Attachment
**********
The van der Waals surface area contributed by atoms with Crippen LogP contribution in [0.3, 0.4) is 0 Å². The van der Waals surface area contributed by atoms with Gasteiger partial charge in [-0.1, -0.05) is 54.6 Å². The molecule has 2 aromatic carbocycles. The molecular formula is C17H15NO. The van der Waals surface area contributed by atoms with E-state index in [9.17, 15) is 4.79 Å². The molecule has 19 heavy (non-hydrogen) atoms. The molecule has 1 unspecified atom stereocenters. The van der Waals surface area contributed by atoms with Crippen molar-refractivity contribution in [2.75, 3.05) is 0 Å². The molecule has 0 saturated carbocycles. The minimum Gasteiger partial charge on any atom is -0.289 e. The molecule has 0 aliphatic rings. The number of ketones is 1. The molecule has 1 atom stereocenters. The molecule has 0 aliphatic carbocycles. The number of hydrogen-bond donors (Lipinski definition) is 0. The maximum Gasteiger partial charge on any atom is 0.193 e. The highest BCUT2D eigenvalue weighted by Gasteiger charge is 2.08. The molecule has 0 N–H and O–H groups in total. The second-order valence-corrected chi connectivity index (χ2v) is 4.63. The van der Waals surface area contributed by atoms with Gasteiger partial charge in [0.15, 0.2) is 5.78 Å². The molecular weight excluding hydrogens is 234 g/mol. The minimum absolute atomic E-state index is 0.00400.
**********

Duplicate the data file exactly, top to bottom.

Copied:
The van der Waals surface area contributed by atoms with Crippen LogP contribution in [0.3, 0.4) is 0 Å². The van der Waals surface area contributed by atoms with Gasteiger partial charge in [-0.1, -0.05) is 54.6 Å². The molecule has 2 aromatic carbocycles. The molecular formula is C17H15NO. The van der Waals surface area contributed by atoms with E-state index in [9.17, 15) is 4.79 Å². The molecule has 19 heavy (non-hydrogen) atoms. The molecule has 1 unspecified atom stereocenters. The van der Waals surface area contributed by atoms with Crippen molar-refractivity contribution in [2.75, 3.05) is 0 Å². The molecule has 0 saturated carbocycles. The minimum Gasteiger partial charge on any atom is -0.289 e. The molecule has 0 aliphatic rings. The number of ketones is 1. The molecule has 1 atom stereocenters. The molecule has 0 aliphatic carbocycles. The number of hydrogen-bond donors (Lipinski definition) is 0. The maximum Gasteiger partial charge on any atom is 0.193 e. The highest BCUT2D eigenvalue weighted by Gasteiger charge is 2.08. The molecule has 0 N–H and O–H groups in total. The second-order valence-corrected chi connectivity index (χ2v) is 4.63. The van der Waals surface area contributed by atoms with Gasteiger partial charge in [0.15, 0.2) is 5.78 Å². The molecular weight excluding hydrogens is 234 g/mol. The minimum absolute atomic E-state index is 0.00400.